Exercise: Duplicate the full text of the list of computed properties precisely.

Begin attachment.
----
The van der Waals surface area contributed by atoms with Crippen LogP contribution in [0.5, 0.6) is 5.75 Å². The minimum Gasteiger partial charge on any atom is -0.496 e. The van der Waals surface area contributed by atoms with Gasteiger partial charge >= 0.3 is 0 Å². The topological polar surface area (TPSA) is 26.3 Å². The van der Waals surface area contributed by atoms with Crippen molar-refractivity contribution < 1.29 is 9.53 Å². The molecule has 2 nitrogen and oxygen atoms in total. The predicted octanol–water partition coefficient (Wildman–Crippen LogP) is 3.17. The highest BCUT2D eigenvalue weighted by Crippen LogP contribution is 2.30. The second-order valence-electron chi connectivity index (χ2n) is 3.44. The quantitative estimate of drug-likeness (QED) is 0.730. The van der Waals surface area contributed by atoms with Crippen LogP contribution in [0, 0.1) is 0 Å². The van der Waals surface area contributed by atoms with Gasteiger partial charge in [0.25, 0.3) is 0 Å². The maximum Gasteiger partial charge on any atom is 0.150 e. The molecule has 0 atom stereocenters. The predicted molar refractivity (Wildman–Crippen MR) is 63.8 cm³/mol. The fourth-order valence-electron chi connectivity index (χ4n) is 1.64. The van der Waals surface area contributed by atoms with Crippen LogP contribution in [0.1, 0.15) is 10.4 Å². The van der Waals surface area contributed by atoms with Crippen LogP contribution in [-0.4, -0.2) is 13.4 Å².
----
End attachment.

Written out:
The van der Waals surface area contributed by atoms with Crippen LogP contribution in [0.5, 0.6) is 5.75 Å². The minimum Gasteiger partial charge on any atom is -0.496 e. The van der Waals surface area contributed by atoms with Gasteiger partial charge >= 0.3 is 0 Å². The topological polar surface area (TPSA) is 26.3 Å². The van der Waals surface area contributed by atoms with Crippen molar-refractivity contribution < 1.29 is 9.53 Å². The molecule has 2 nitrogen and oxygen atoms in total. The predicted octanol–water partition coefficient (Wildman–Crippen LogP) is 3.17. The highest BCUT2D eigenvalue weighted by Crippen LogP contribution is 2.30. The second-order valence-electron chi connectivity index (χ2n) is 3.44. The quantitative estimate of drug-likeness (QED) is 0.730. The van der Waals surface area contributed by atoms with Crippen LogP contribution in [0, 0.1) is 0 Å². The van der Waals surface area contributed by atoms with Gasteiger partial charge in [0.25, 0.3) is 0 Å². The maximum Gasteiger partial charge on any atom is 0.150 e. The molecule has 0 atom stereocenters. The predicted molar refractivity (Wildman–Crippen MR) is 63.8 cm³/mol. The fourth-order valence-electron chi connectivity index (χ4n) is 1.64. The van der Waals surface area contributed by atoms with Crippen LogP contribution in [0.1, 0.15) is 10.4 Å². The van der Waals surface area contributed by atoms with Crippen LogP contribution in [-0.4, -0.2) is 13.4 Å².